Classic tailoring in heritage textiles made its presence felt, besides some unexpected layerings, at the recently concluded menswear trade show in Florence
While purists have always hailed the classic suit as the seasonless attire, risk-takers have often hinted at the suit’s death.
Cut to the January edition of Pitti Uomo, a bi-annual menswear trade show hosted in Florence. While a section of attendees stayed true to their made-to-measure double-breasted suits crafted in heritage fabrics, there were rule-breakers who opted for anti-fit silhouettes, unexpected sporty layerings and broken tailoring.
Lounge spoke to some menswear designers to share their take on the relevance of bespoke and its new iterations seen at the trade show.
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Designer Raghavendra Rathore observes that the world of menswear is heading for a fracture in ideology. He says: “On one side, it will be the coterie that understands and imbibes the values of a classic culture, and on the other, a more sustainable and post-covid lobby that will push the factor of ease through cut, style and fit across products in one’s wardrobe. Fast fashion brands make more profits in non-structured clothing. They have, therefore, speeded up the process of emulating brands like Zegna, to offer non-fitted ready-to-wear formal looks. Reducing tailoring and eliminating large costs has been a strong trend season after season. The question is if the consumer will agree?”
Pitti Uomo has a cult-like status now; a water hole for the seasoned and the newly converted fashion enthusiast, says Rathore
(Courtesy Pitti Immagine )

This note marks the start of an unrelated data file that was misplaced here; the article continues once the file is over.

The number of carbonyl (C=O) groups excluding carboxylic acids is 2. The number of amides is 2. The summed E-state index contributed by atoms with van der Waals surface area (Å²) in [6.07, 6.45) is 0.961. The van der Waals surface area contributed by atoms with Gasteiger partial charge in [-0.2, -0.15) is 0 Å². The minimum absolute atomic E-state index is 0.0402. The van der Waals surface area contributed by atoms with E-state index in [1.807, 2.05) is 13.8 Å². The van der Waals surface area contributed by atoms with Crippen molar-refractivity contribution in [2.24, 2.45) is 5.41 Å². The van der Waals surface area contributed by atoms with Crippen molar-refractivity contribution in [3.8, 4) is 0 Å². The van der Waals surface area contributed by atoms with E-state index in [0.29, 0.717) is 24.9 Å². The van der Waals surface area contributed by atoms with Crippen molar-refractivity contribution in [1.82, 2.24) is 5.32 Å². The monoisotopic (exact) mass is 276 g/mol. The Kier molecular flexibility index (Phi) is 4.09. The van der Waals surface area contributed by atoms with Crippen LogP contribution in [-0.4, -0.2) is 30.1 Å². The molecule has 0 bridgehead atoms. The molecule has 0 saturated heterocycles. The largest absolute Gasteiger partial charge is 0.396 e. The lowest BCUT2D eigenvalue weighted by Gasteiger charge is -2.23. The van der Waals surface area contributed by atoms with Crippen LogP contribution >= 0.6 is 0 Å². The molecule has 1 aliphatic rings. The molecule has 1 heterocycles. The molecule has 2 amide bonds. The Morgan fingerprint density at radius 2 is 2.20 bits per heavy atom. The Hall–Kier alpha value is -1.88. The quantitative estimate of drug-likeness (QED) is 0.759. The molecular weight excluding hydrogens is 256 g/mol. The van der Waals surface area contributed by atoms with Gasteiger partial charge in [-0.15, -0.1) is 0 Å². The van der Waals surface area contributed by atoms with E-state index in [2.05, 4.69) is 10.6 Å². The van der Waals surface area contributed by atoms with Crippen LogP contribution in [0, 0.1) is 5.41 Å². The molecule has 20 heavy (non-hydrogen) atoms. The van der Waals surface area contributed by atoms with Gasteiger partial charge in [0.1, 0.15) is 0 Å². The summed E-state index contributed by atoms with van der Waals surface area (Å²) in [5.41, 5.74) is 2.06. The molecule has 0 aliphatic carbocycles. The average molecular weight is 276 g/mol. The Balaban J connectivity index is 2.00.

Talking about the Pitti street-style, where exhibitors, buyers and editors show up impeccably dressed in chicest tweeds, herringbone and houndstooth tailoring, Rathore adds, “Pitti Uomo has a cult-like status now; a water hole for the seasoned and the newly converted fashion enthusiast. It’s a perfect place to see the two extremes, the classic and the super modernest, meet and create trends.”
Suit will never be dead
Designer Jatin Malik believes the traditional tailored suit will always be relevant. “With the world being shut for two years in a row, owing to covid, despite the remarkable shift toward streetwear and unstructured silhouettes, this year we finally witnessed the return to tailored fits, like the three-piece or double-breasted suit. I have seen firsthand, not just in India but around the world, how people are beginning to choose comfort over fashion on numerous occasions. However, one always chooses the classics for special events, regardless of how completely astray with current fashion they may be,” says Malik.
“We are living in the most incredible times. Saying that something will remain precisely as it is forever could sound a little naive, given how quickly everything around us is changing. In the coming years, we can expect to see more development in this area; while the designs may become more sophisticated, the three-piece morphologies may vary, and we may even give it a new name, but a traditional bespoke tailored suit will stay timeless, the way it is,” he adds.
Let’s talk anti-fit
Nitish Arora, the founder and creative director of label Alter-X, observes that not many things in life are as timeless as a bespoke suit. “Be it single or double breasted, the classic silhouette, in fine craftsmanship will stand the test of time. A good quality fabric and fine savoir will give you a suit that will last a lifetime (if it’s properly looked after). Trends may come and go, but the classic suit will never be out of style and will always remain a fail-safe option to make you feel empowered and in control,” says Arora.
He adds that the term “bespoke” has evolved over the years. “Now it’s more of an experience, a luxury provided to the customer tailored to his/ her needs. Now luxury can be anti-fit or structured, according to the customer’s needs. Bespoke anti-fit… I never thought I’ll use these two words together, but they make more sense to me than ever. I think it all comes down to a balance of tailoring and craftsmanship, which is the basis of a bespoke experience,” he says.
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